December 28th, 2001 - Drought Advisory
BOSTON, MA - The Massachusetts Drought Management Task Force, following a recent meeting at the Massachusetts Emergency Management Agency Headquarters in Framingham, has issued a statewide drought advisory. Steadily declining precipitation since August and an extremely dry November have resulted in dry conditions statewide. Though fall and winter months are not peak water use periods, they are typically the time when reservoirs and groundwater are recharged. Continued dry weather over the winter could quickly lead to more serious drought conditions when warmer weather and increased water use begin in the spring. The National Weather Service has noted that historically, the most severe droughts in New England have begun with drier than normal winters.
The drought advisory indicates a level of dry conditions across the state that warrant closer tracking by state, federal and local agencies. The advisory level is the second of five action level related drought conditions that are outlined in the Massachusetts Drought Management Plan. The five action levels of the Drought Management Plan are: Normal, Advisory, Watch, Warning and Emergency.
The most severely affected areas of the state include Cape Cod and the islands, the northeast, and the central regions of the state. Some smaller reservoir systems in these areas are near record lows for this time of year. However, the Massachusetts Water Resources Authority supply system is still within normal operating range. The Drought Management Task Force will begin meeting on a regular basis to assess conditions across the state, coordinate dissemination of information to the public, and help state, federal and local agencies coordinate any responses that may be needed.
To respond to this drought advisory, the Drought Management Task Force recommends that water conservation efforts be made over the winter months to guard against potential water shortages in the spring and to reduce the drought's impact on aquatic ecosystems. Public water suppliers should implement drought response plans as necessary to respond to their system requirements and assure water supply availability in the event of below normal spring recharge. Homeowners with private wells are advised to monitor local conditions accordingly. If not already in place, municipalities are urged to develop water use restriction bylaws and ordinances to allow for system demand management when the spring and summer peak water use period begins.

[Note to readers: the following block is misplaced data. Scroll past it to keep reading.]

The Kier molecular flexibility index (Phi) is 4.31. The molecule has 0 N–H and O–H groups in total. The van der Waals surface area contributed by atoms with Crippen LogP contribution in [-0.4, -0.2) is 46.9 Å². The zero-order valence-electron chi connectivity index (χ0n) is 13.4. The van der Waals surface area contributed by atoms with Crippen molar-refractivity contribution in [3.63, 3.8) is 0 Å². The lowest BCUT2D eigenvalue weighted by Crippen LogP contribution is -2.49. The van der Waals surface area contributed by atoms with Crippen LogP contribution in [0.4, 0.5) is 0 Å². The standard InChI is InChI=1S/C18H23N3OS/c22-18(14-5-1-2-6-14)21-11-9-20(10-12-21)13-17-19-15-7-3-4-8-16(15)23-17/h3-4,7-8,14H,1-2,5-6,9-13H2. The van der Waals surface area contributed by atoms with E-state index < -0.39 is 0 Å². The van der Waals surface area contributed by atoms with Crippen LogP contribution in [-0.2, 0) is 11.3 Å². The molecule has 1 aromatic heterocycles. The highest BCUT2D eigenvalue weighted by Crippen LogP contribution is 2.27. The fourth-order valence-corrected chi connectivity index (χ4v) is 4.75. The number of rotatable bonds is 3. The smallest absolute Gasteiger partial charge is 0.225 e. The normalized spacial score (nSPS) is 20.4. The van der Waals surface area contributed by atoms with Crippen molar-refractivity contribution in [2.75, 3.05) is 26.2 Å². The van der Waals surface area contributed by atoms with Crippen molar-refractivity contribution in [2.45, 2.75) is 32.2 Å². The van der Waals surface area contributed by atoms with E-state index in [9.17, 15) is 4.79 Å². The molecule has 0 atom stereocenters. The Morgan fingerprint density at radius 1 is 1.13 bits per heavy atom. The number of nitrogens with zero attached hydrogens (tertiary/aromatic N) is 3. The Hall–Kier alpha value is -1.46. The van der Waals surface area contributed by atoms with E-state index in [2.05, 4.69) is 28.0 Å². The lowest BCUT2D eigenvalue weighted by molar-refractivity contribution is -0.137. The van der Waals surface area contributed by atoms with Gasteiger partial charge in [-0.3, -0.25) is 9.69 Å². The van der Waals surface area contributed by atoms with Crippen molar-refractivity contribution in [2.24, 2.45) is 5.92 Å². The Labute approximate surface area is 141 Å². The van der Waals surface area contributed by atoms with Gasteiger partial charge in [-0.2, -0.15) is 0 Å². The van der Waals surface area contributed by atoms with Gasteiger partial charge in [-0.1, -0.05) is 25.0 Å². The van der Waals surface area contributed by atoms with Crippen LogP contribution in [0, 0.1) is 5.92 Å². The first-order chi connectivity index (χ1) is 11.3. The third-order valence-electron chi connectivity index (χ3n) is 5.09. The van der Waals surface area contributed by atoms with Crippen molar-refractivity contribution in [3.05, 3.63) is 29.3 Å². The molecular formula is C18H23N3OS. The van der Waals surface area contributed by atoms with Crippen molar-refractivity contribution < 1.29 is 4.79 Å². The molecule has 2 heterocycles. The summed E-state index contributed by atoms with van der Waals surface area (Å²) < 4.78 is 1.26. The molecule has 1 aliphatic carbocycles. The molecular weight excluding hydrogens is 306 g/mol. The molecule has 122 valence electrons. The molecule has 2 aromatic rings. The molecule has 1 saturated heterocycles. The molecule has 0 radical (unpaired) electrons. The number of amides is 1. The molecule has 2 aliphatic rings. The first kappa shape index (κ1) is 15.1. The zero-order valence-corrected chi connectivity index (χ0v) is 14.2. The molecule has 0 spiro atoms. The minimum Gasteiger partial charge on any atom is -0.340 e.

The state's rainfall has declined steadily since the middle of August 2001, with cumulative precipitation 50% below normal for the months of September, October and November. December is currently also below normal for precipitation. In addition, streamflow is near record lows in many areas of the state. Ground water levels have also declined, although these are slower to respond than streamflow to the rainfall deficit. In particular, Cape Cod has experienced rainfall deficits and below normal groundwater levels since 1999 and has yet to recover. High fire danger levels and forest fires this fall were the result of a lack of rainfall and unseasonably warm temperatures. Other New England states and New York have also been suffering from drought conditions since early summer.
This drought advisory is based on thresholds contained in the state's Drought Management Plan. The Drought Management Plan was developed by the Executive Office of Environmental Affairs and the Massachusetts Emergency Management Agency. The purpose of the plan is to guide state activities in response to droughts and extended periods of dry weather.
The Massachusetts Drought Management Task Force is composed of liaisons from Massachusetts Emergency Management Agency, Executive Office of Environmental Affairs, Massachusetts Department of Environmental Management, Massachusetts Department of Environmental Protection, Massachusetts Department of Fish & Wildlife, Massachusetts Department of Food & Agriculture, Massachusetts Department of Public Health, Metropolitan District Commission, Massachusetts Water Resources Authority, U.S. Geological Survey, U.S. Army Corps of Engineers, National Weather Service, Massachusetts Water Works Association, the Massachusetts Association of Health Boards and the Water Supply Citizens Advisory Committee.
The Massachusetts Emergency Management Agency (MEMA) is the state agency responsible for coordinating federal, state and local resources to protect the public during disasters and emergencies. MEMA helps develop plans for effective response to all hazards, trains emergency personnel, provides information to families and communities, and assists in recovery from disaster losses. You can learn about MEMA and this topic by visiting the MEMA homepage.